Territorial expansion of the invasive Aedes mosquito in Turkey
In recent decades, the highly invasive and disease-carrying Aedes mosquitoes have undergone a dramatic global expansion, establishing themselves in new regions worldwide. Dr. Koray Ergünay is a professor of medical microbiology at the Hacettepe University, Ankara, Turkey, where much of his research focuses on vector-borne viruses, assay development, vector surveillance, viral metagenomics and novel virus discovery. In this Infectious Thoughts interview, we speak to Dr. Ergünay about recent research on the establishment and re-establishment of invasive Aedes mosquitoes in Turkey and its potential consequences in terms of disease outbreak threats, public health and control strategies.
What have been recent trends in the establishment and re-establishment of the invasive Aedes mosquitoes in Turkey and neighbouring areas?
After decades of no detection, invasive Aedes mosquitoes could be identified continually in northern parts of the Anatolian peninsula, in regions neighboring the Black Sea. Current evidence suggest that these mosquitoes have been established in the region, a prerequisite for the introduction of pathogens. Similar findings have also been reported from various countries around the Black Sea.
Map of the locations used for mosquito collection in the study
(Red: countries/territories with Ae. aegypti and Ae. albopictus; Orange: countries/territories with Ae. albopictus). Blue dots represent sampling locations. The baseline map has been prepared using Natural Earth raster + vector map data in the public domain (URL: www.naturalearthdata.com. Accessed: April 2019), which is freely available for personal, educational, and commercial use. Current information on Aedesspecies were obtained from the European Centre for Disease Prevention and Control websites (https://ecdc.europa.eu/en/publications-data/aedes-aegypti-current-known-distribution-june-2018; https://ecdc.europa.eu/en/publications-data/aedes-albopictus-current-known-distribution-june-2018; Accessed: December 2018). https://doi.org/10.1371/journal.pntd.0007334.g001
Aedes aegypti and Aedes albopictus are vectors for several diseases including dengue fever and West Nile fever - which viral pathogens has your recent work identified? What is the public health risk for Turkey?
Currently, West Nile virus is known to circulate in Anatolia, which is also identified in our recent study. It appears as the single, most widely-distributed viral pathogen transmitted by mosquitoes in Turkey. Several individual cases have been reported, and an outbreak occurred in 2010. Following that, it became a mandatory notifiable disease and the National Public Health Agency started to provide centralized diagnostic services, which is still ongoing.
Dengue fever is the fastest growing mosquito-borne disease worldwide, threatening over half the world's population. What is the risk for Turkey?
It is hard to estimate precisely the risk for introduction of the agent and emergence as a human health threat, unless you have reliable, nationwide surveillance programs, which most of the countries, including Turkey, are lacking. However, given the consistent detection of the vector mosquitoes, it is safe to assume that the risk level for the introduction of Dengue is increased for Turkey. I must also emphasize that the pathogens themselves have not been detected indigenously so far.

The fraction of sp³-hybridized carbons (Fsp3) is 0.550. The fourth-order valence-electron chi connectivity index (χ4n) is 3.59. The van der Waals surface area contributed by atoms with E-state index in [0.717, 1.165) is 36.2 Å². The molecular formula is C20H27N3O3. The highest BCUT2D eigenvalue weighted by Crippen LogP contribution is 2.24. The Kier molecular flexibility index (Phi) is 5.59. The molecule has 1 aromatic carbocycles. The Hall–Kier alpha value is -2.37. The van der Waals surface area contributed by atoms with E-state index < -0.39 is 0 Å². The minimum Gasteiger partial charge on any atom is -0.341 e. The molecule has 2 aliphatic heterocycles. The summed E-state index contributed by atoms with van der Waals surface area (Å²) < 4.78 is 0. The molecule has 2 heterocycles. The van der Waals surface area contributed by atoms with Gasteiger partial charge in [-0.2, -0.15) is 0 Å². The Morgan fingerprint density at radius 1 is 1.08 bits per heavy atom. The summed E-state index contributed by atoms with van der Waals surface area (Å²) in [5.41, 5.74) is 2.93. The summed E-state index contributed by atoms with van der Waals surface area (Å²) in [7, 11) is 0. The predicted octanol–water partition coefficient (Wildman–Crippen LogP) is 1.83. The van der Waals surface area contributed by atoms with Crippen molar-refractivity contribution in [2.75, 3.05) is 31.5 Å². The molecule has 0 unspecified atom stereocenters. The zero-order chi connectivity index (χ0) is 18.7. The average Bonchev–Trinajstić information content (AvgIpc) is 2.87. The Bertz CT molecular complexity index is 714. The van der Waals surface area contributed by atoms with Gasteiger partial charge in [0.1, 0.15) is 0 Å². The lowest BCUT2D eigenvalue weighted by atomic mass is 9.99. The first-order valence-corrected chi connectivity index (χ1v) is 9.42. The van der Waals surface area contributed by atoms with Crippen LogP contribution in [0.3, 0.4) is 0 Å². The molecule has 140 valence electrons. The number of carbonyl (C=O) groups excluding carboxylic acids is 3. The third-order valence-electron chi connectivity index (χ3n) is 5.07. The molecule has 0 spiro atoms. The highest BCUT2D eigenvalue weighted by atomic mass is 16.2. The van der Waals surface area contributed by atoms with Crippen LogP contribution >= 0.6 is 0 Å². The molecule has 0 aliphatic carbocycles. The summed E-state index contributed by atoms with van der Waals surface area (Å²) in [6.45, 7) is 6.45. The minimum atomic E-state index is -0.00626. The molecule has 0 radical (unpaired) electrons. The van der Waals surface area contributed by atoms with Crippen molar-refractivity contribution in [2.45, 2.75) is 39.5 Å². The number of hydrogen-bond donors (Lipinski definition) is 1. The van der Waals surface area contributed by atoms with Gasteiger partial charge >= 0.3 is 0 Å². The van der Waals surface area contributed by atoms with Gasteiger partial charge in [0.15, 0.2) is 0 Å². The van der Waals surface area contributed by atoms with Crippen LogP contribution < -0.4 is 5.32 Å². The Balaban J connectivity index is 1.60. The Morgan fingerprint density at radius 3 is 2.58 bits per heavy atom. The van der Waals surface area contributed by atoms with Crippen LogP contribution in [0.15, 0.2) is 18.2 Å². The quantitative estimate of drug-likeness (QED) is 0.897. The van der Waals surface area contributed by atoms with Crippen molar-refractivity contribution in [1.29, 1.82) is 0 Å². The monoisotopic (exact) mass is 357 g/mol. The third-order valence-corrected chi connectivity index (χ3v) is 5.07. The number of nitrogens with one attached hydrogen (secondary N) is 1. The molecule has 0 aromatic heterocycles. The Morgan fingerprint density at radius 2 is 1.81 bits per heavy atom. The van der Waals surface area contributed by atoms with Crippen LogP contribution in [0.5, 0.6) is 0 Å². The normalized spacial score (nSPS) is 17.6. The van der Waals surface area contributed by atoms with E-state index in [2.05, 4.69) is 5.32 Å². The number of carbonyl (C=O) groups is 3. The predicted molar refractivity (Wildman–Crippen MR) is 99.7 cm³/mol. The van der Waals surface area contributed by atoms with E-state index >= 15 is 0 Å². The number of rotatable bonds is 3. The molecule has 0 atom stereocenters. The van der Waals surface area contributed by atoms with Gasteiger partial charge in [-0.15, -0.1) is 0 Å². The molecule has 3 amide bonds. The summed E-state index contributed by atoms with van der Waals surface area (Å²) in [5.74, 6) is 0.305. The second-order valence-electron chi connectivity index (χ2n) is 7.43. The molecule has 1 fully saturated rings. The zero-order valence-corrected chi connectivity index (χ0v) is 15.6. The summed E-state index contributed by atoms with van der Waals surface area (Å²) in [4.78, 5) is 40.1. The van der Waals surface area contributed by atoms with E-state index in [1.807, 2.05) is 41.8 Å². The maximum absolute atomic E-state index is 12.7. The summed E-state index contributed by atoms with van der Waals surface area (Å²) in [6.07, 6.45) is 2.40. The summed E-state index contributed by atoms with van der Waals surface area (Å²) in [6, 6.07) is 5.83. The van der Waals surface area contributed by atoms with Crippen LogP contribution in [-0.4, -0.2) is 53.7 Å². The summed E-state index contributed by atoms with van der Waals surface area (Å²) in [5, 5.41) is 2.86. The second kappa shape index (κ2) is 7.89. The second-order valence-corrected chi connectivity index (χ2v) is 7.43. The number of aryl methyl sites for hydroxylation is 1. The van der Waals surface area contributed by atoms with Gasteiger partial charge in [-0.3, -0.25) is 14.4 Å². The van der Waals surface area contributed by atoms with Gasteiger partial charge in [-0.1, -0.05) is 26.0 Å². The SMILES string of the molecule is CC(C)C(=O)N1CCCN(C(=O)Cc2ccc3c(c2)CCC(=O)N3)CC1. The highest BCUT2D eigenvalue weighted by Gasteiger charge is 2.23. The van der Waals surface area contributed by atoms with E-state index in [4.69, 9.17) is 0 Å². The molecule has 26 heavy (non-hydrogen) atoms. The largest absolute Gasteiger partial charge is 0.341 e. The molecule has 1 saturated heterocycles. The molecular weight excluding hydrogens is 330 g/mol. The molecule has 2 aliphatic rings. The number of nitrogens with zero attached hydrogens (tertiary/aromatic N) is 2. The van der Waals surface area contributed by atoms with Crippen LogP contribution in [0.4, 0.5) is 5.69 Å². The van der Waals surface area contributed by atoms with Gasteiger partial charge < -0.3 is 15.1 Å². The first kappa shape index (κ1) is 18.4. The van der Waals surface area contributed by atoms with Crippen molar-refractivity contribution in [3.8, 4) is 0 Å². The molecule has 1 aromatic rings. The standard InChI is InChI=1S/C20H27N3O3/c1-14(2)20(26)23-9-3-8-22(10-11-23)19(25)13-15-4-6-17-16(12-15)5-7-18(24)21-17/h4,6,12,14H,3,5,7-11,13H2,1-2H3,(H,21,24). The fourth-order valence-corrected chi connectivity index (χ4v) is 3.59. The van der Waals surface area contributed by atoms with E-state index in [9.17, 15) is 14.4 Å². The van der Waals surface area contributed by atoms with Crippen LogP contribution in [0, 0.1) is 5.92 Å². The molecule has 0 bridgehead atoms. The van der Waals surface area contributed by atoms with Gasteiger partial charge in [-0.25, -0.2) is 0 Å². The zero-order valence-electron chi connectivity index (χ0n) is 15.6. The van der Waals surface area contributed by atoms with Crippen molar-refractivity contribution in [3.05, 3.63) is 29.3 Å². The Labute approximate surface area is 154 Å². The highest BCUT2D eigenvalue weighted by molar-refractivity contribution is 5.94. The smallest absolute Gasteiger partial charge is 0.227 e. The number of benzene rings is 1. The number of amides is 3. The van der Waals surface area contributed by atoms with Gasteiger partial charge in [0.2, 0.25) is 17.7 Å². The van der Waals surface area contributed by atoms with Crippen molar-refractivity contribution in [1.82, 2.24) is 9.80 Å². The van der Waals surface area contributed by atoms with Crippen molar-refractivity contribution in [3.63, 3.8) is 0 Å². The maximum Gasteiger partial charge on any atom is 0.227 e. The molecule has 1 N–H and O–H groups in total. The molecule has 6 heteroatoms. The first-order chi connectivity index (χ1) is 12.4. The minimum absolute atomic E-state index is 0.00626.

What public health recommendations would you make based on your recent findings? How can regional and global cooperation be increased to improve local and global responses to the threat of diseases such as dengue fever?
Field surveillance for invasive mosquitoes and associated pathogens is crucial. In addition, robust diagnostic services must be available to swiftly identify cases and potential outbreaks. Imported cases of Dengue, Chikungunya and Zika infections have been previously reported from Turkey, which demonstrates an efficient diagnostic infrastructure. The cooperation among scientific and public health communities are significantly facilitated by internationally-funded efforts, such as European Union framework projects or specific bilateral agreements. These provide the supportive background for institutions such as ours, to continue our screening efforts and scientific research on the topic.
Which partnerships and technologies/innovations would you like to see developed to improve the surveillance and control of disease-carrying mosquitoes?
Field surveillance is hampered by the requirement of well-equipped laboratory facilities for screening and characterization. It takes considerable time until we can test our collection and find out about the mosquito species and locations where the pathogens are present. Currently, next generation sequencing and isothermal amplification-based assays have been advancing rapidly and started to provide equipment that can be employed in real-time, while the team is still in the field. This is a major step forward.
Is there a particular skill set in disease control which needs to be supported and developed to complement vector surveillance?
I have experienced that a considerable number of cases with rare or newly-emergent vector-borne infections can be missed during routine medical evaluation, especially when they present with mild symptoms. Therefore, increased awareness among physicians and general practitioners will help to identify individual infections. Considering the ever-changing epidemiological aspects of vector-borne viral diseases, we must all keep vigilant.
Link to full article:
Arboviral screening of invasive Aedes species in northeastern Turkey: West Nile virus circulation and detection of insect-only viruses Mustafa M. Akıner, Murat Öztürk, Aykut Buğra Başer, Filiz Günay, Sabri Hacıoğlu, Annika Brinkmann, Nergis Emanet, Bülent Alten, Aykut Özkul, Andreas Nitsche, Yvonne-Marie Linton, Koray Ergünay
Published: May 6, 2019https://doi.org/10.1371/journal.pntd.0007334